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AerCap facing greatest fleet exposure to Monarch collapse

Monarch Airlines’ entry into administration has AerCap and 14 other lessors likely seeking new homes for aircraft.

Flight Fleets Analyzer shows that US-listed lessor AerCap manages nine aircraft leased to the grounded carrier, including two owned by its AERLS 2007-1 ABS Portfolio securitisation. These comprise one 14-year-old A320 (MSN 2142) and eight A321s with an average age of 14.7 years.

All of the 10 A320s operated by Monarch are powered by CFM International CFM56 engines, while its 25 A321s are powered by International Aero Engines V2500s.

Furthermore, AerCap is also scheduled to do purchase-and-leasebacks of the UK leisure carrier’s first five of 35 on-order Boeing 737 Max 8s, the first of which is scheduled for delivery in March 2018.

Aviation Capital Group is the second-largest lessor exposed, managing and owning four of the A321s that range in age from 3.4 to 4.4 years.

Other managers exposed are AerGen Leasing, Avolon, Archway Aviation and Investec Global Aircraft Fund.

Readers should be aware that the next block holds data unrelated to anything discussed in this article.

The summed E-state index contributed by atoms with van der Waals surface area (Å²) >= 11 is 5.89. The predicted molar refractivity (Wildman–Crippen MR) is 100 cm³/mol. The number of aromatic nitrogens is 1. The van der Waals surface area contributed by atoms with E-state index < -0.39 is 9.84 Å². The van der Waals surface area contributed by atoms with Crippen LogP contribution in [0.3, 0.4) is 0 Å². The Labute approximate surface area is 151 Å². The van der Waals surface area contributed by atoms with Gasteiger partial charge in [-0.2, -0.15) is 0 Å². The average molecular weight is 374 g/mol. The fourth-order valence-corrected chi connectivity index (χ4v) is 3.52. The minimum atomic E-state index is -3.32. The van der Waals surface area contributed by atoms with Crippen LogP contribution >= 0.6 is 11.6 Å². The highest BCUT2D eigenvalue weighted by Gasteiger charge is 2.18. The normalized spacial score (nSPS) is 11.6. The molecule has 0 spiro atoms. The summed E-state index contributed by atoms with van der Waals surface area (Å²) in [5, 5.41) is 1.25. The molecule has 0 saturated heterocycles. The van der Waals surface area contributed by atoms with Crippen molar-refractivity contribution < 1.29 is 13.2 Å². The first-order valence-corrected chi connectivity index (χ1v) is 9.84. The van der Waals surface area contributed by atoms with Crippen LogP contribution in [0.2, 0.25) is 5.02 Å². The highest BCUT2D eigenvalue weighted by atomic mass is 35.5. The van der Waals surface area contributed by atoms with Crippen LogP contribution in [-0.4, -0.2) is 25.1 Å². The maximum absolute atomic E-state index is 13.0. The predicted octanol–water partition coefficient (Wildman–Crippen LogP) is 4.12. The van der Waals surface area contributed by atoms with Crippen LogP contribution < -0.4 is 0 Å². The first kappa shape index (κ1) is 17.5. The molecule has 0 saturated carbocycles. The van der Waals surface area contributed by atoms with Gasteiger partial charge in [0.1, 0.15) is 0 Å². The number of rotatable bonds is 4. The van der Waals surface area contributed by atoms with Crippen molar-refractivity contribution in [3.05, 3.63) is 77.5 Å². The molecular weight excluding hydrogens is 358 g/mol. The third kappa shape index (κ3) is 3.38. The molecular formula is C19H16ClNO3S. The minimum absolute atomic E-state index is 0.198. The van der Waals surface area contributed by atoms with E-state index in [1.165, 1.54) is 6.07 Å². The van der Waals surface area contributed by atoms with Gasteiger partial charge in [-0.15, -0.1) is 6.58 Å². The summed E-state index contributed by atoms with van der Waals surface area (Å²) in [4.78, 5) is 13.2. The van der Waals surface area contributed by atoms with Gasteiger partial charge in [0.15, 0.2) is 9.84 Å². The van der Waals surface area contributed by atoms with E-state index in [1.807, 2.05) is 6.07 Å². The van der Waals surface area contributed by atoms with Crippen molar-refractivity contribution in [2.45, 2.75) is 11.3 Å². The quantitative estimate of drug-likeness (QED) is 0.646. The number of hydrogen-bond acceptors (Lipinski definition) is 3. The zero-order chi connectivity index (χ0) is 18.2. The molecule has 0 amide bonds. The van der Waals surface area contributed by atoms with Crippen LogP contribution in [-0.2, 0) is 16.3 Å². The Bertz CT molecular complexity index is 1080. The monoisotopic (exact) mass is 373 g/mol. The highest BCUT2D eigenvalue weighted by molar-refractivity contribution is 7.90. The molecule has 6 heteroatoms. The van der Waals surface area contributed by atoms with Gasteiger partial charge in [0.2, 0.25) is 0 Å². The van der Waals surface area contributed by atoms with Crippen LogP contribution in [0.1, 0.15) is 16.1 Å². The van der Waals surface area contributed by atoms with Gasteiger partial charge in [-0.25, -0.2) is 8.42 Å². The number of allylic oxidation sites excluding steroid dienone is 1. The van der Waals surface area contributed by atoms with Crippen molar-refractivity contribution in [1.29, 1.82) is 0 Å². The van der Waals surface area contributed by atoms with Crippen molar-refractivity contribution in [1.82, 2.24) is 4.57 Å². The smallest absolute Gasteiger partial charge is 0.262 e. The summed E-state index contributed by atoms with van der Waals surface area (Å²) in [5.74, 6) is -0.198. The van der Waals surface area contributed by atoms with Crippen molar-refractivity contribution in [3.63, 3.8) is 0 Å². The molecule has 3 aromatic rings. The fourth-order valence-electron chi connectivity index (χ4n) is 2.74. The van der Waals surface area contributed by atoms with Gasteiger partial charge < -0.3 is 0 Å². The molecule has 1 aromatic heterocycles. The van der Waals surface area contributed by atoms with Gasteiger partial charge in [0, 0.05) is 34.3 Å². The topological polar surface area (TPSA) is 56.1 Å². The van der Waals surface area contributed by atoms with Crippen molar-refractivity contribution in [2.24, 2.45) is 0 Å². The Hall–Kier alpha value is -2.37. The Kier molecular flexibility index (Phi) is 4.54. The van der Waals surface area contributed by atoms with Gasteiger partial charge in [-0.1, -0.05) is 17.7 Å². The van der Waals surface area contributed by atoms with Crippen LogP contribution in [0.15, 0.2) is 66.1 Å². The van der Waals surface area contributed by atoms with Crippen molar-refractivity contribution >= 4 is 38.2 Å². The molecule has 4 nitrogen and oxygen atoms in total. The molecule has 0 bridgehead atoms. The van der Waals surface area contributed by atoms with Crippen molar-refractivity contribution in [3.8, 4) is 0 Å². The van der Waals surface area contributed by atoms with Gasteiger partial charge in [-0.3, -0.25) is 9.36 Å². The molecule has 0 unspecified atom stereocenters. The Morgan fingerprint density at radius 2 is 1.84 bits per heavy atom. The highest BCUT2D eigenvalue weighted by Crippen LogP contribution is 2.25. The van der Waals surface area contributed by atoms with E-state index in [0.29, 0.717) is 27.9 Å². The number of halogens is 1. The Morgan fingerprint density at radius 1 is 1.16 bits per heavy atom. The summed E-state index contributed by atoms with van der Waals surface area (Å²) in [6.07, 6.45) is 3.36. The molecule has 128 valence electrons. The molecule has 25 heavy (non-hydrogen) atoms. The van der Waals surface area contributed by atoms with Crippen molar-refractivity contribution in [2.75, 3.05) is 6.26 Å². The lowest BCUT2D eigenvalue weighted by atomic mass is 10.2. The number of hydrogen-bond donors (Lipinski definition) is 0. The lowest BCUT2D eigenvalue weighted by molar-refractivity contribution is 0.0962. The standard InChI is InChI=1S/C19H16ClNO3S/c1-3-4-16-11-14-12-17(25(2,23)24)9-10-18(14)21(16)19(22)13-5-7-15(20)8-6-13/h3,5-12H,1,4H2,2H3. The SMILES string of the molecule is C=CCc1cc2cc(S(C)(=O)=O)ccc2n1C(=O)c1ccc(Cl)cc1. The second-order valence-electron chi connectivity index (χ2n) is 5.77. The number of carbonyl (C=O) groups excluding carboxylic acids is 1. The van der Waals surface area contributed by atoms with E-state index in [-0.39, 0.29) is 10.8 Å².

Including the two AERLS aircraft, a total of nine aircraft are owned by ABS vehicles. Other managers of those portfolios include DVB’s Deucalion Aviation Funds, Apollo Aviation Group, AerGen Leasing and Castlelake.

Monarch also operates one Boeing aircraft, a 737-800 leased from Air Lease, that was delivered in June.

BOC Aviation is also potentially exposed, with the airline confirming in June that it had entered into sale-and-leasebacks covering 13 737 Max 8s that are due for delivery between 2018 and 2022. Those aircraft were part of 15 options for the type that Monarch converted to firm orders at the Paris air show.

Monarch’s operations were grounded during the early hours of 2 October by administrators from KPMG. It is not clear yet if the administrators will seek to sell the airline as a going concern or choose to liquidate it.

The airline has previously noted that it has a number of challenging aircraft lease contracts. During the year ended October 2016 it made a £198 million (265 million) provision against its bottom line for unavoidable costs due to “onerous” lease contracts.

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